'Second Chance' laws sought

Posted May 5, 2015

'Second Chance' lobby day poster

— Advocates for people with criminal records are calling for changes to state laws they say make it nearly impossible for former convicts to become productive members of society once they've finished their sentences.

In the weeks leading up to crossover, state lawmakers moved a series of bills that would make small changes to expunction laws and facilitate re-entry. But two of the biggest proposals didn't get hearings at all.

One, House Bill 399, would raise the age for some adult crimes from 16 to 18 years old. It is not subject to crossover because it appropriates money. It has bipartisan support. The other, House Bill 612, known as "Ban the Box," would have directed state and local governments to stop using a job application question about an applicant's criminal record as an automatic disqualification for further consideration. It did not have bipartisan support, and it did not survive the crossover deadline.

Still, Democratic lawmakers said Tuesday that they intend to continue the fight to help make it easier for people with criminal records to find employment.

"These are people with unfavorable backgrounds who need another chance, who need an opportunity to get back into their communities," said Rep. Garland Pierce, D-Scotland, the sponsor of "Ban the Box." "We do believe in a second chance because all of us, if truth be told, have had some second chances in life."

Former prosecutor Sen. Jeff Jackson, D-Mecklenburg, stressed that he believes in consequences for crimes, adding, "it's possible to go too far, it's possible to destroy people's lives for no good reason."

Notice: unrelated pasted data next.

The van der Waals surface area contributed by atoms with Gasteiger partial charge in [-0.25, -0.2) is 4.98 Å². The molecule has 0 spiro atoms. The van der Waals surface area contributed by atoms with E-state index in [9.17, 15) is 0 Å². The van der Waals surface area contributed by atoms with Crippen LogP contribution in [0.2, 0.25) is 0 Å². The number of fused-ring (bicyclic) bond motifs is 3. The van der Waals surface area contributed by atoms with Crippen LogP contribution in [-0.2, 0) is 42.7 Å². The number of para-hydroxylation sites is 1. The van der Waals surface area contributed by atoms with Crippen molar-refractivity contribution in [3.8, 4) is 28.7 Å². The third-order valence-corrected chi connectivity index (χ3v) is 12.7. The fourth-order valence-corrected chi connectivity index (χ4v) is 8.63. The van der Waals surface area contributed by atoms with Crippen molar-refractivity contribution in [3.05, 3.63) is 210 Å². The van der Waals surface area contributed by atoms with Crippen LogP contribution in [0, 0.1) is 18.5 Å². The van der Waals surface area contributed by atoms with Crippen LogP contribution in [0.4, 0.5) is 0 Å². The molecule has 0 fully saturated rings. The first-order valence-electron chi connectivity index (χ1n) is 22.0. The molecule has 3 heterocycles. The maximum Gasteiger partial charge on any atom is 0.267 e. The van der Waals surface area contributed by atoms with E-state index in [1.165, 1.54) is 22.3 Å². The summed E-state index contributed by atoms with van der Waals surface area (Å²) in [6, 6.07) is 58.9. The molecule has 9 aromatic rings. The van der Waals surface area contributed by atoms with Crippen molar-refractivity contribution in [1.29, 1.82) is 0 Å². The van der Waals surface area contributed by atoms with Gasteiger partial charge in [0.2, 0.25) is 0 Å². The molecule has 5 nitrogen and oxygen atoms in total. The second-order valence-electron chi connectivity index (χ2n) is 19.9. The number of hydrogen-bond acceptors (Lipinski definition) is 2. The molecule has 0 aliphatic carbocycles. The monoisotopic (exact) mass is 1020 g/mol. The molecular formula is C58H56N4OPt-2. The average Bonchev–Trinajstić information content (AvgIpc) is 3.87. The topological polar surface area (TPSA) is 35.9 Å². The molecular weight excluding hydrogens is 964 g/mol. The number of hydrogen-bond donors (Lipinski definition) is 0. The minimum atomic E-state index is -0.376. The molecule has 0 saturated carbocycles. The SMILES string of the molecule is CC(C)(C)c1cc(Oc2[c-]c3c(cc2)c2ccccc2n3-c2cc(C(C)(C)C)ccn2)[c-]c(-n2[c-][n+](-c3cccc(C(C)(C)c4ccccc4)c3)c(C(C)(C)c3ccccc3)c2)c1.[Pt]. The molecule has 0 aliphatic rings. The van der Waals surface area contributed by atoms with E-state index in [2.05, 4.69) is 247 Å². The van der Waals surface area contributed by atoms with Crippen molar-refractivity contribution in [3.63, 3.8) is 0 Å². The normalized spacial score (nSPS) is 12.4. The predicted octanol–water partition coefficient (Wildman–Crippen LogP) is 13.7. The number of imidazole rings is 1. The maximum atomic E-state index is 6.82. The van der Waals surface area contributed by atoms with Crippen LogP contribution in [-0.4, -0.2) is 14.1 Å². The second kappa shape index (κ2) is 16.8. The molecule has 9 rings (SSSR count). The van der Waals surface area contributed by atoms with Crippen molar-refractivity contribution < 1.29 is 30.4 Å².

"It used to be that the worst part of being convicted of a minor criminal offense was you'd have to spend a few days in jail. Now, that's dwarfed by the long-term financial consequences that keep people from being able to provide for themselves," Jackson said. "Look at the economic cage we've locked them into. Ask yourself if there isn't a more reasonable approach."

In 2011, Durham became the first city in North Carolina to "ban the box" on job applications. Daryl Atkinson, senior attorney with the Southern Coalition for Social Justice, said the results have been overwhelmingly positive.

In 2011, 2.3 percent of hires in Durham city government were people with past criminal records. In 2012, it was 4.4 percent, rising to 9 percent in 2013 and 15 percent in 2014.

"The sky didn't open up and rain down plagues," Atkinson said, adding that the city has seen "no increases in workplace crime, and none of those folks have been terminated because they've committed an offense."

Atkinson stressed that not every job is appropriate for someone with a felony record, but he said in many instances employers are using a criminal record of any kind as a blanket disqualifier for any job.

"They're not making that individual assessment to see if there's a direct relationship between the underlying record and the job," he said, noting that Koch Industries recently banned the box on applications for all its subsidiaries and calling it "the moral thing to do."

About 1.6 million North Carolinians – roughly one out of six – have criminal records. Across the country, some 700,000 inmates will be released from prisons every year for the next 10 years, a higher number than ever before.

"When we think about the turmoil that's going on around the country, one of the common denominators is communities feeling shut out of opportunity," Atkinson said.

Re-entry advocate Dennis Gaddy agreed.

"If you make it hard to do the right thing, you make it easy to do the wrong thing," Gaddy said.


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